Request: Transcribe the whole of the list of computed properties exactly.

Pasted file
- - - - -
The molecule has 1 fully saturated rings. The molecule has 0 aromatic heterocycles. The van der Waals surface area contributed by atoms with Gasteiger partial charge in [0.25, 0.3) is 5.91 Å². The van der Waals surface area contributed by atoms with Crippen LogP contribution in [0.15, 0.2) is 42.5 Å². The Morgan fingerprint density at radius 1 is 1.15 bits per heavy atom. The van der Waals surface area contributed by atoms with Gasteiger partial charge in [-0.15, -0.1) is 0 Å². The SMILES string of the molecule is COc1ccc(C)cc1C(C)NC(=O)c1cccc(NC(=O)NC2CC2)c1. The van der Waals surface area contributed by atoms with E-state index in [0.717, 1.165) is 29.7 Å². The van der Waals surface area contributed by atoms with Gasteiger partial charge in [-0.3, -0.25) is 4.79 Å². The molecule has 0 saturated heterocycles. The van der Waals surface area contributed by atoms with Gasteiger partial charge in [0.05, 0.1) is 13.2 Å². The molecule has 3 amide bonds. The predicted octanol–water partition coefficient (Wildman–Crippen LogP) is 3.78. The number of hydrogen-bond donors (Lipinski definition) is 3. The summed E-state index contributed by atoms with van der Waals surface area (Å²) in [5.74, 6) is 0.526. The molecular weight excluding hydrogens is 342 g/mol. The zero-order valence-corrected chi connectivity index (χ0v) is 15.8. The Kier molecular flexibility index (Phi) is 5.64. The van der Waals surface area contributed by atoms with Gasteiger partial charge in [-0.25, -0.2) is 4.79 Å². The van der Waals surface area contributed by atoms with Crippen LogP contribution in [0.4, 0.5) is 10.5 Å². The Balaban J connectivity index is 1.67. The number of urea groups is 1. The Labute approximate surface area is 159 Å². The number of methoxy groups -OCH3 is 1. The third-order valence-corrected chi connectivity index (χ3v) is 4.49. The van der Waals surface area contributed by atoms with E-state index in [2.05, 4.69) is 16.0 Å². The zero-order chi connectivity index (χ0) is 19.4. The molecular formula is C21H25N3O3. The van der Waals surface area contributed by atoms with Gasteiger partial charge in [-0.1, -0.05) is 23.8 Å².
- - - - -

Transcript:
The molecule has 1 fully saturated rings. The molecule has 0 aromatic heterocycles. The van der Waals surface area contributed by atoms with Gasteiger partial charge in [0.25, 0.3) is 5.91 Å². The van der Waals surface area contributed by atoms with Crippen LogP contribution in [0.15, 0.2) is 42.5 Å². The Morgan fingerprint density at radius 1 is 1.15 bits per heavy atom. The van der Waals surface area contributed by atoms with Gasteiger partial charge in [-0.15, -0.1) is 0 Å². The SMILES string of the molecule is COc1ccc(C)cc1C(C)NC(=O)c1cccc(NC(=O)NC2CC2)c1. The van der Waals surface area contributed by atoms with E-state index in [0.717, 1.165) is 29.7 Å². The van der Waals surface area contributed by atoms with Gasteiger partial charge in [-0.3, -0.25) is 4.79 Å². The molecule has 0 saturated heterocycles. The van der Waals surface area contributed by atoms with Gasteiger partial charge in [0.05, 0.1) is 13.2 Å². The molecule has 3 amide bonds. The predicted octanol–water partition coefficient (Wildman–Crippen LogP) is 3.78. The number of hydrogen-bond donors (Lipinski definition) is 3. The summed E-state index contributed by atoms with van der Waals surface area (Å²) in [5.74, 6) is 0.526. The molecular weight excluding hydrogens is 342 g/mol. The zero-order valence-corrected chi connectivity index (χ0v) is 15.8. The Kier molecular flexibility index (Phi) is 5.64. The van der Waals surface area contributed by atoms with Gasteiger partial charge in [-0.25, -0.2) is 4.79 Å². The van der Waals surface area contributed by atoms with Crippen LogP contribution in [0.4, 0.5) is 10.5 Å². The Balaban J connectivity index is 1.67. The number of urea groups is 1. The Labute approximate surface area is 159 Å². The number of methoxy groups -OCH3 is 1. The third-order valence-corrected chi connectivity index (χ3v) is 4.49. The van der Waals surface area contributed by atoms with E-state index in [2.05, 4.69) is 16.0 Å². The zero-order chi connectivity index (χ0) is 19.4. The molecular formula is C21H25N3O3. The van der Waals surface area contributed by atoms with Gasteiger partial charge in [-0.1, -0.05) is 23.8 Å².